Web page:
Artikel-artikel mengenai Zoonotic diseases

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Tackling local diseases like rabies could help health authorities identify new outbreaks more easily. N. Bastiaensen/World Organisation for Animal Health

Dealing with local diseases helps countries tackle new outbreaks

By tackling local threats and controlling existing diseases, countries are able to build the capacity needed to deal with future emerging disease threats.
The Monkeypox virus was isolated most recently in 2012 from a dead infant mangabey (species of monkey) in Ivory Coast. Shutterstock

Monkeypox has resurfaced in Nigeria. What you need to know

A disease suspected to be monkeypox is on the rampage in Nigeria. In less than one month, it has spread to seven of the country's 36 states and infected 31 people.
People who eat raw or undercooked meat from infected animals may get anthrax. Thumbi Mwangi

Here’s how to prevent another anthrax outbreak in Kenya

Governments in anthrax endemic countries should build efficient surveillance systems that incorporate detection, confirmation and efficient data collation and feedback.
Uncollected rubbish provides food and shelter for rodents which can spread plague if they pick up the bacteria. Reuters/Siphiwe Sibeko

Explainer: understanding plague in the 21st century

Plague, one of the deadliest diseases in the world, has been reported in several African countries in the past decade.
Two women walk in front of a billboard, which says “Ebola must go. Stopping Ebola is Everybody’s Business” in Monrovia, Liberia, January 15 2015. UNMEER/Emmanuel Tobey

The Ebola outbreak highlights shortcomings in disease surveillance and response – and where we can do better

Along with better strategies to respond to outbreaks in human populations, we need a stronger focus on surveillance in animals to identify infectious diseases before they pose a risk to human health.
Some rat, possum and mozzie species thrive when living close to people. Mark Philpott/Flickr

Urbanisation brings animals and diseases closer to home

Our world is becoming increasingly urbanised. In 1950, just 30% of the world’s population lived in urban areas. This number is now over 50% and rising. By 2050, two-thirds of the world’s population are…
Bats can harbour viruses such as Ebola and don’t display clinical signs of disease. Janelle Lugge

Bat’s immunity may hold key to preventing future Ebola outbreaks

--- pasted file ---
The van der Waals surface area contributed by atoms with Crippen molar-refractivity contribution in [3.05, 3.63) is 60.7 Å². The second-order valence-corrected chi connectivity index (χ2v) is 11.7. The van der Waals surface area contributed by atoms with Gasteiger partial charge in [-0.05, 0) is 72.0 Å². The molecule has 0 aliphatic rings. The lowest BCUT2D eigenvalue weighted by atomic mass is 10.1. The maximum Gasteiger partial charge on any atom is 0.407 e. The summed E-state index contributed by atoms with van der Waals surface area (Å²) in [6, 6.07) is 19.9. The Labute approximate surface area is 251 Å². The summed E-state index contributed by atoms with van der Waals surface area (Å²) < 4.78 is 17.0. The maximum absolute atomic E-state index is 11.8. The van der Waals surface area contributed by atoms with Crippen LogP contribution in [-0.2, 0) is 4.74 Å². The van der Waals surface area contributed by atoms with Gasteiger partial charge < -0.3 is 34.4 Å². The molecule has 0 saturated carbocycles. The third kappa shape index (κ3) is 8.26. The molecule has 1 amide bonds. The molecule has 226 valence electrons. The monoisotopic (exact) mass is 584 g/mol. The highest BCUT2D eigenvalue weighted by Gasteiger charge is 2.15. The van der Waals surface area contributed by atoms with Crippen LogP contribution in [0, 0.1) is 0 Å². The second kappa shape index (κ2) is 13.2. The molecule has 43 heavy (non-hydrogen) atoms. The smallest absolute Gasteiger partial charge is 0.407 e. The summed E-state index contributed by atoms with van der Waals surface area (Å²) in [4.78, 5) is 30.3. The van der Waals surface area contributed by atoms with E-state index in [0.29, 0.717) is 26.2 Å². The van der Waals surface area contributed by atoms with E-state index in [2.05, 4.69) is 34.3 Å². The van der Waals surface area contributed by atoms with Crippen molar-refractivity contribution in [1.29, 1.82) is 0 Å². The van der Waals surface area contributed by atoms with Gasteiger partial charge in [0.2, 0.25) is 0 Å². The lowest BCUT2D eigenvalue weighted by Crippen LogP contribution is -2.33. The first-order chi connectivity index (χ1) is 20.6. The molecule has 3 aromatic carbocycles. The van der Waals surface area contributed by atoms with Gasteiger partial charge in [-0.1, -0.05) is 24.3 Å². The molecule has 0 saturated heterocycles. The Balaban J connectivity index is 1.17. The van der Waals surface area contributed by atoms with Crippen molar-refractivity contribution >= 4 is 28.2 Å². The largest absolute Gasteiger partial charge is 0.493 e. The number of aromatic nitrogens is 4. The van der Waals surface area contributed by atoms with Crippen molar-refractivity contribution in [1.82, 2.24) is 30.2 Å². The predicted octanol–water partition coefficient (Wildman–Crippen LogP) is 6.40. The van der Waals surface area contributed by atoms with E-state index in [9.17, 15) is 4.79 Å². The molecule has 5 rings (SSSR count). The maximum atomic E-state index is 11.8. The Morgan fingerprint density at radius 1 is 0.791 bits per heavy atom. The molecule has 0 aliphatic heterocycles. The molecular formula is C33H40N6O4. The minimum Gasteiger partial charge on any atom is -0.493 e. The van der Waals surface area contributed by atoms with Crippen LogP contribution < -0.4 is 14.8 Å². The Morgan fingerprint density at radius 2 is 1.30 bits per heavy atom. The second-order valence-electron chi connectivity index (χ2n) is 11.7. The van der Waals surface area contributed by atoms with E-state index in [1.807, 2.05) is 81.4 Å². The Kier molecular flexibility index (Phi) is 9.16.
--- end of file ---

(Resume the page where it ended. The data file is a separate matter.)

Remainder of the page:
Bats are the natural host species for Ebola and a variety of viruses, many of which can be fatal when transmitted to humans. More than 100 viruses have been identified in bats and this number is rising…
Lyme disease is caused by the bacterium Borrelia burgdorferi, which is carried by ticks. Mike K/Flickr

Lyme-like disease may result from related unknown bacteria

A government investigation into whether Lyme disease exists in Australia and how to treat it has ended without being able to resolve the issues. But there is a plausible explanation for why people here…
Ebola travels by bat, on the wing. yotut

Fruit bats could help predict Ebola outbreaks

Pictures of masked and gowned healthcare workers have become recurrent images as the Ebola virus continues to spread in West Africa. It is the largest Ebola virus outbreak ever recorded, and the death…
Dogs are the source of the majority of human rabies deaths around the world. M. Lehmkuhler/Flickr

Explainer: the rabies virus

The island of Bali has pledged to be free of the rabies by 2020 and has begun culling stray dogs in an effort to control the virus. Rabies was first detected in Bali in November 2008 and has since claimed…
Britain’s best loved mammal, but no friend to cattle farmers. Ben Birchall/PA

Swapping science for shooting won’t save cattle or badgers

What do the pilot badger culls due to start this weekend in Gloucester and West Somerset hope to achieve? The official line is a 16% reduction of bovine tuberculosis (bTB) in cattle herds over the next…
Heavy-handed strategies won’t reduce the risk of bat-borne diseases and will be detrimental to the environment. Flickr/mdavidford

Breaking up bat colonies doesn’t eliminate health risks

The recent tragic death of a young boy from Australian bat lyssavirus (ABL) produced a predictable chorus of calls to disperse flying fox colonies and kill flying foxes, all in the name of public health…
Pandemics produce an extraordinary outpouring of emotion which is out of proportion to the number of actual cases and deaths. EPA/Wu Hong

No evidence H7N9 spreads between humans – but fear does

It’s ten years since SARS (severe acute respiratory syndrome) upset our complacency about infectious diseases and now we are faced by another “new” disease. H7N9 bird flu is currently spreading through…

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